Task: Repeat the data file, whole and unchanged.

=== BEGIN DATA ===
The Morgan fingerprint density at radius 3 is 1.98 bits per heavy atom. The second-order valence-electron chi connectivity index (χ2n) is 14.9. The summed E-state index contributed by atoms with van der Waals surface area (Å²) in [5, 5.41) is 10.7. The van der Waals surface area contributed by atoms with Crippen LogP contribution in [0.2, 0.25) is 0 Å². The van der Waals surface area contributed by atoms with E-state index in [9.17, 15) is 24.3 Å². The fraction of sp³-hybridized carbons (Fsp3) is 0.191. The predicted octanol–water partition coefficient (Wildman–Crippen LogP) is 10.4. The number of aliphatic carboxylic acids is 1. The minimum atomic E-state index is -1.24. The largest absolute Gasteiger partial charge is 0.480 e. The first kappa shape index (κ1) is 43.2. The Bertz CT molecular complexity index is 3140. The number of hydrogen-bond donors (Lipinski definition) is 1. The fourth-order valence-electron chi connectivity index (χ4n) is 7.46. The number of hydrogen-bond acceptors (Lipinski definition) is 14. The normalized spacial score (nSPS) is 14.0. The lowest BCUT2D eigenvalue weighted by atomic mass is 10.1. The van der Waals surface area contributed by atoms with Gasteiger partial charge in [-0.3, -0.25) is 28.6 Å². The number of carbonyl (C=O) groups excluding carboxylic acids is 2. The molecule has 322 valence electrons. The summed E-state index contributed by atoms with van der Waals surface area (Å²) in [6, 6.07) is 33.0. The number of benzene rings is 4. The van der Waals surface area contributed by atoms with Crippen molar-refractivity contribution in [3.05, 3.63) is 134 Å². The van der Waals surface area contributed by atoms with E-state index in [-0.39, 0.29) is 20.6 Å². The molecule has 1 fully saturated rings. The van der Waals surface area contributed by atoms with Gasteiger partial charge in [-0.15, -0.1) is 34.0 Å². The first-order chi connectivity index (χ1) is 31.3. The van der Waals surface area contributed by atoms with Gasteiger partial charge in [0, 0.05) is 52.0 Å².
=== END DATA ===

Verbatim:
The Morgan fingerprint density at radius 3 is 1.98 bits per heavy atom. The second-order valence-electron chi connectivity index (χ2n) is 14.9. The summed E-state index contributed by atoms with van der Waals surface area (Å²) in [5, 5.41) is 10.7. The van der Waals surface area contributed by atoms with Crippen LogP contribution in [0.2, 0.25) is 0 Å². The van der Waals surface area contributed by atoms with E-state index in [9.17, 15) is 24.3 Å². The fraction of sp³-hybridized carbons (Fsp3) is 0.191. The predicted octanol–water partition coefficient (Wildman–Crippen LogP) is 10.4. The number of aliphatic carboxylic acids is 1. The minimum atomic E-state index is -1.24. The largest absolute Gasteiger partial charge is 0.480 e. The first kappa shape index (κ1) is 43.2. The Bertz CT molecular complexity index is 3140. The number of hydrogen-bond donors (Lipinski definition) is 1. The fourth-order valence-electron chi connectivity index (χ4n) is 7.46. The number of hydrogen-bond acceptors (Lipinski definition) is 14. The normalized spacial score (nSPS) is 14.0. The lowest BCUT2D eigenvalue weighted by atomic mass is 10.1. The van der Waals surface area contributed by atoms with Gasteiger partial charge in [-0.3, -0.25) is 28.6 Å². The number of carbonyl (C=O) groups excluding carboxylic acids is 2. The molecule has 322 valence electrons. The summed E-state index contributed by atoms with van der Waals surface area (Å²) in [6, 6.07) is 33.0. The number of benzene rings is 4. The van der Waals surface area contributed by atoms with Crippen molar-refractivity contribution in [3.05, 3.63) is 134 Å². The van der Waals surface area contributed by atoms with E-state index in [-0.39, 0.29) is 20.6 Å². The molecule has 1 fully saturated rings. The van der Waals surface area contributed by atoms with Gasteiger partial charge in [-0.15, -0.1) is 34.0 Å². The first-order chi connectivity index (χ1) is 31.3. The van der Waals surface area contributed by atoms with Gasteiger partial charge in [0, 0.05) is 52.0 Å².